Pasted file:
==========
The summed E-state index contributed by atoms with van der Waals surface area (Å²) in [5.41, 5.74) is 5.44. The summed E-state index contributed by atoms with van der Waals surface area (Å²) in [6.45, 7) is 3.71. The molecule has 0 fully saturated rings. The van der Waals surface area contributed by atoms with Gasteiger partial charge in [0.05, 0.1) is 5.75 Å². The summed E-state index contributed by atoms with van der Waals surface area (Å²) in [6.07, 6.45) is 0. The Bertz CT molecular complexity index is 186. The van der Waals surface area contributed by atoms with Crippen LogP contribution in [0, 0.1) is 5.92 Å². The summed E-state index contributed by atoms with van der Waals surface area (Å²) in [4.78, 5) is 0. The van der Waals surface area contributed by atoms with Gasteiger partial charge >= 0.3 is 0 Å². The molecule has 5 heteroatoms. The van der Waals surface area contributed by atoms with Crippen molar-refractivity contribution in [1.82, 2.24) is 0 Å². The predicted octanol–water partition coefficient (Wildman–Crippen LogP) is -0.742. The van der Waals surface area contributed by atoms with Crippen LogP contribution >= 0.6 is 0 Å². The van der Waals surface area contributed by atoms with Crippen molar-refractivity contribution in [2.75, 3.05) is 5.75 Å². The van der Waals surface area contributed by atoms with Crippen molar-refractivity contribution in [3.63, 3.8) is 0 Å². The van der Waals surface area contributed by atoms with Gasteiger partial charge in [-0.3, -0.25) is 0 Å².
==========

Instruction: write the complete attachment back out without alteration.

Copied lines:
The summed E-state index contributed by atoms with van der Waals surface area (Å²) in [5.41, 5.74) is 5.44. The summed E-state index contributed by atoms with van der Waals surface area (Å²) in [6.45, 7) is 3.71. The molecule has 0 fully saturated rings. The van der Waals surface area contributed by atoms with Gasteiger partial charge in [0.05, 0.1) is 5.75 Å². The summed E-state index contributed by atoms with van der Waals surface area (Å²) in [6.07, 6.45) is 0. The Bertz CT molecular complexity index is 186. The van der Waals surface area contributed by atoms with Crippen LogP contribution in [0, 0.1) is 5.92 Å². The summed E-state index contributed by atoms with van der Waals surface area (Å²) in [4.78, 5) is 0. The van der Waals surface area contributed by atoms with Gasteiger partial charge >= 0.3 is 0 Å². The molecule has 5 heteroatoms. The van der Waals surface area contributed by atoms with Crippen molar-refractivity contribution in [1.82, 2.24) is 0 Å². The predicted octanol–water partition coefficient (Wildman–Crippen LogP) is -0.742. The van der Waals surface area contributed by atoms with Crippen LogP contribution >= 0.6 is 0 Å². The van der Waals surface area contributed by atoms with Crippen molar-refractivity contribution in [2.75, 3.05) is 5.75 Å². The van der Waals surface area contributed by atoms with Crippen molar-refractivity contribution in [3.63, 3.8) is 0 Å². The van der Waals surface area contributed by atoms with Gasteiger partial charge in [-0.3, -0.25) is 0 Å².